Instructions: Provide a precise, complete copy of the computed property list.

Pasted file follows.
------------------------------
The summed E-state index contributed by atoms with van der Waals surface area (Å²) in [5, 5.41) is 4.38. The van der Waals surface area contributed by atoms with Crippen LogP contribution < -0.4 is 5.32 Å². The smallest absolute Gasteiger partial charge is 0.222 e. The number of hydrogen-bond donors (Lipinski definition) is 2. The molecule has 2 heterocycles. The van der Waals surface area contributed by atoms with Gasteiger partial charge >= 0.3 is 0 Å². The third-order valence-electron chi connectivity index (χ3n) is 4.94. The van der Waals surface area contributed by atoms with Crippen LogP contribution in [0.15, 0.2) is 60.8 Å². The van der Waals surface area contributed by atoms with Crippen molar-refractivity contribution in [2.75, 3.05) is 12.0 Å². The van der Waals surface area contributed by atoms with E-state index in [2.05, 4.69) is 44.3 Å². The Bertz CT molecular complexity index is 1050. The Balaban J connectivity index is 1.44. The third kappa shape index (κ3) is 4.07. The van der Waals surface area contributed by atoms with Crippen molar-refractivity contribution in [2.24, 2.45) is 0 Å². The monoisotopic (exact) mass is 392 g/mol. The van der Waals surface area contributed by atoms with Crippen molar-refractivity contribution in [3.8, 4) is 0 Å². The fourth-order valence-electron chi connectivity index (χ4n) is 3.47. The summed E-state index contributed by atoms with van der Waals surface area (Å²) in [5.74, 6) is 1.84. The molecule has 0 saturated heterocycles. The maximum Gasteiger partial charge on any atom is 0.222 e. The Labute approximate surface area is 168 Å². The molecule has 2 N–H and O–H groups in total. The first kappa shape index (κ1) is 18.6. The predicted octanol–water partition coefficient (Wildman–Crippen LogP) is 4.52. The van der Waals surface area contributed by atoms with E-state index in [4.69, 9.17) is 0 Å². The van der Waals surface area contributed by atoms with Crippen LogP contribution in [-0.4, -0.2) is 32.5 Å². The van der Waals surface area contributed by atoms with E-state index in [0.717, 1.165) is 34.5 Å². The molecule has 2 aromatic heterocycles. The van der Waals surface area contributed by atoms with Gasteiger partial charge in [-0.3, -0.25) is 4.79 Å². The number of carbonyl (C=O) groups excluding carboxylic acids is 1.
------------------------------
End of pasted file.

The summed E-state index contributed by atoms with van der Waals surface area (Å²) in [5, 5.41) is 4.38. The van der Waals surface area contributed by atoms with Crippen LogP contribution < -0.4 is 5.32 Å². The smallest absolute Gasteiger partial charge is 0.222 e. The number of hydrogen-bond donors (Lipinski definition) is 2. The molecule has 2 heterocycles. The van der Waals surface area contributed by atoms with Gasteiger partial charge >= 0.3 is 0 Å². The third-order valence-electron chi connectivity index (χ3n) is 4.94. The van der Waals surface area contributed by atoms with Crippen LogP contribution in [0.15, 0.2) is 60.8 Å². The van der Waals surface area contributed by atoms with Crippen molar-refractivity contribution in [2.75, 3.05) is 12.0 Å². The van der Waals surface area contributed by atoms with E-state index in [2.05, 4.69) is 44.3 Å². The Bertz CT molecular complexity index is 1050. The Balaban J connectivity index is 1.44. The third kappa shape index (κ3) is 4.07. The van der Waals surface area contributed by atoms with Crippen molar-refractivity contribution in [2.24, 2.45) is 0 Å². The monoisotopic (exact) mass is 392 g/mol. The van der Waals surface area contributed by atoms with Crippen molar-refractivity contribution in [3.8, 4) is 0 Å². The fourth-order valence-electron chi connectivity index (χ4n) is 3.47. The summed E-state index contributed by atoms with van der Waals surface area (Å²) in [5.74, 6) is 1.84. The molecule has 0 saturated heterocycles. The maximum Gasteiger partial charge on any atom is 0.222 e. The Labute approximate surface area is 168 Å². The molecule has 2 N–H and O–H groups in total. The first kappa shape index (κ1) is 18.6. The predicted octanol–water partition coefficient (Wildman–Crippen LogP) is 4.52. The van der Waals surface area contributed by atoms with E-state index in [4.69, 9.17) is 0 Å². The van der Waals surface area contributed by atoms with Crippen LogP contribution in [-0.4, -0.2) is 32.5 Å². The van der Waals surface area contributed by atoms with E-state index in [0.717, 1.165) is 34.5 Å². The molecule has 2 aromatic heterocycles. The van der Waals surface area contributed by atoms with Gasteiger partial charge in [-0.3, -0.25) is 4.79 Å². The number of carbonyl (C=O) groups excluding carboxylic acids is 1.